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  1. Abstract The highly diverse Solanaceae family contains several widely studied models and crop species. Fully exploring, appreciating, and exploiting this diversity requires additional model systems. Particularly promising are orphan fruit crops in the genus Physalis, which occupy a key evolutionary position in the Solanaceae and capture understudied variation in traits such as inflorescence complexity, fruit ripening and metabolites, disease and insect resistance, self-compatibility, and most notable, the striking inflated calyx syndrome (ICS), an evolutionary novelty found across angiosperms where sepals grow exceptionally large to encapsulate fruits in a protective husk. We recently developed transformation and genome editing in Physalis grisea (groundcherry). However, to systematically explore and unlock the potential of this and related Physalis as genetic systems, high-quality genome assemblies are needed. Here, we present chromosome-scale references for P. grisea and its close relative Physalis pruinosa and use these resources to study natural and engineered variations in floral traits. We first rapidly identified a natural structural variant in a bHLH gene that causes petal color variation. Further, and against expectations, we found that CRISPR–Cas9-targeted mutagenesis of 11 MADS-box genes, including purported essential regulators of ICS, had no effect on inflation. In a forward genetics screen, we identified huskless, which lacks ICS due to mutation of an AP2-like gene that causes sepals and petals to merge into a single whorl of mixed identity. These resources and findings elevate Physalis to a new Solanaceae model system and establish a paradigm in the search for factors driving ICS.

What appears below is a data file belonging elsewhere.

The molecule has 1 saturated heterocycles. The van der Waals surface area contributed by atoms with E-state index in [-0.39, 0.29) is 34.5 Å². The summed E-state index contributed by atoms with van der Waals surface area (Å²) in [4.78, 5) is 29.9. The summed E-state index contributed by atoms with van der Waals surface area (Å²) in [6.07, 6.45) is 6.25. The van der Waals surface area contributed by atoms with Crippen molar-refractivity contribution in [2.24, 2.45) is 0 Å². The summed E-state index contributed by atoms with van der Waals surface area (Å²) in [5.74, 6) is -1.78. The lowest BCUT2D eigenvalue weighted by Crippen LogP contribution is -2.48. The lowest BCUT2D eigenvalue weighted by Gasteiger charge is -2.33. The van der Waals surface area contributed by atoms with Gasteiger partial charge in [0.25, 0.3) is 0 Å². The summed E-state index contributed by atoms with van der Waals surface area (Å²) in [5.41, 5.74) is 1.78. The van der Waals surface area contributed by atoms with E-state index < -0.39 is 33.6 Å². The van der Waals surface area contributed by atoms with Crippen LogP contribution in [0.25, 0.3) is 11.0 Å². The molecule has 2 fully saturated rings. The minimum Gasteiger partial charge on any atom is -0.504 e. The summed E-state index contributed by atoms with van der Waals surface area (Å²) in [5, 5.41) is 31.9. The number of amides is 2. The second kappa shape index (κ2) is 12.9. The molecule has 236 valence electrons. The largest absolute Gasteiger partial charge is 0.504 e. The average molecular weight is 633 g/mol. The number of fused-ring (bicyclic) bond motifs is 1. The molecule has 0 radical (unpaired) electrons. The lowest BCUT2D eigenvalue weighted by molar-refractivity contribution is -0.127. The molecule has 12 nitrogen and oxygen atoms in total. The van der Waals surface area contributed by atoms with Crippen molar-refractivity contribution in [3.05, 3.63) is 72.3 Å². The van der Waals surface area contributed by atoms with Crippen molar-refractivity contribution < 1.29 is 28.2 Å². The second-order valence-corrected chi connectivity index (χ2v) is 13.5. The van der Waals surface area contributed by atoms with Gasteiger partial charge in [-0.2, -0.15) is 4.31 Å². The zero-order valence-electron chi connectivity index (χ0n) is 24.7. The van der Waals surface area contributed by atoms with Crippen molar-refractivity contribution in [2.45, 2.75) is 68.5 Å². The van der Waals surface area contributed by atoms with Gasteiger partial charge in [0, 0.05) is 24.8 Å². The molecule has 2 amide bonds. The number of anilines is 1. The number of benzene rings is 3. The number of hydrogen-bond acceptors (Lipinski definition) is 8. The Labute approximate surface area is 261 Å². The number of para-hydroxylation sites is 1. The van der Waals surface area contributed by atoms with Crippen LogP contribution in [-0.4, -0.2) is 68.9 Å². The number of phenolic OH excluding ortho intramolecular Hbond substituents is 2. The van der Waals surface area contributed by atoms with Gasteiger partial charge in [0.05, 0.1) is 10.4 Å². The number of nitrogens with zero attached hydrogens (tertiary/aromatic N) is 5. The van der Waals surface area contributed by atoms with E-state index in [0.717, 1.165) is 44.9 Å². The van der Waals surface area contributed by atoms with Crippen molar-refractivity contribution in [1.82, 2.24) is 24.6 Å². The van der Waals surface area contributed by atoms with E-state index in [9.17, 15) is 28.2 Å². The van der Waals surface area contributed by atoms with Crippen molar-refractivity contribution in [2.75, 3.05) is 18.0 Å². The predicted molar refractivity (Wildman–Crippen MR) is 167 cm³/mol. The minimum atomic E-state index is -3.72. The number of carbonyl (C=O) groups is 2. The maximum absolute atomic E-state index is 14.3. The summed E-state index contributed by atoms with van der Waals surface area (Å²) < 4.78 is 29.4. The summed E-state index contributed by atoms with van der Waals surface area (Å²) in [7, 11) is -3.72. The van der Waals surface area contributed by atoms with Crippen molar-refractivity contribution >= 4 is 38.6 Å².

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  2. The plant cell wall (CW) is an outer cell skeleton that plays an important role in plant growth and protection against both biotic and abiotic stresses. Signals and molecules produced during host–pathogen interactions have been proven to be involved in plant stress responses initiating signal pathways. Based on our previous research findings, the present study explored the possibility of additively or synergistically increasing plant stress resistance by stacking beneficial genes. In order to prove our hypothesis, we generated transgenic Arabidopsis plants constitutively overexpressing three different Aspergillus nidulans CW-modifying enzymes: a xylan acetylesterase, a rhamnogalacturonan acetylesterase and a feruloylesterase. The two acetylesterases were expressed either together or in combination with the feruloylesterase to study the effect of CW polysaccharide deacetylation and deferuloylation on Arabidopsis defense reactions against a fungal pathogen, Botrytis cinerea. The transgenic Arabidopsis plants expressing two acetylesterases together showed higher CW deacetylation and increased resistance to B. cinerea in comparison to wild-type (WT) Col-0 and plants expressing single acetylesterases. While the expression of feruloylesterase alone compromised plant resistance, coexpression of feruloylesterase together with either one of the two acetylesterases restored plant resistance to the pathogen. These CW modifications induced several defense-related genes in uninfected healthy plants, confirming their impact on plant resistance. These results demonstrated that coexpression of complementary CW-modifying enzymes in different combinations have an additive effect on plant stress response by constitutively priming the plant defense pathways. These findings might be useful for generating valuable crops with higher protections against biotic stresses. 
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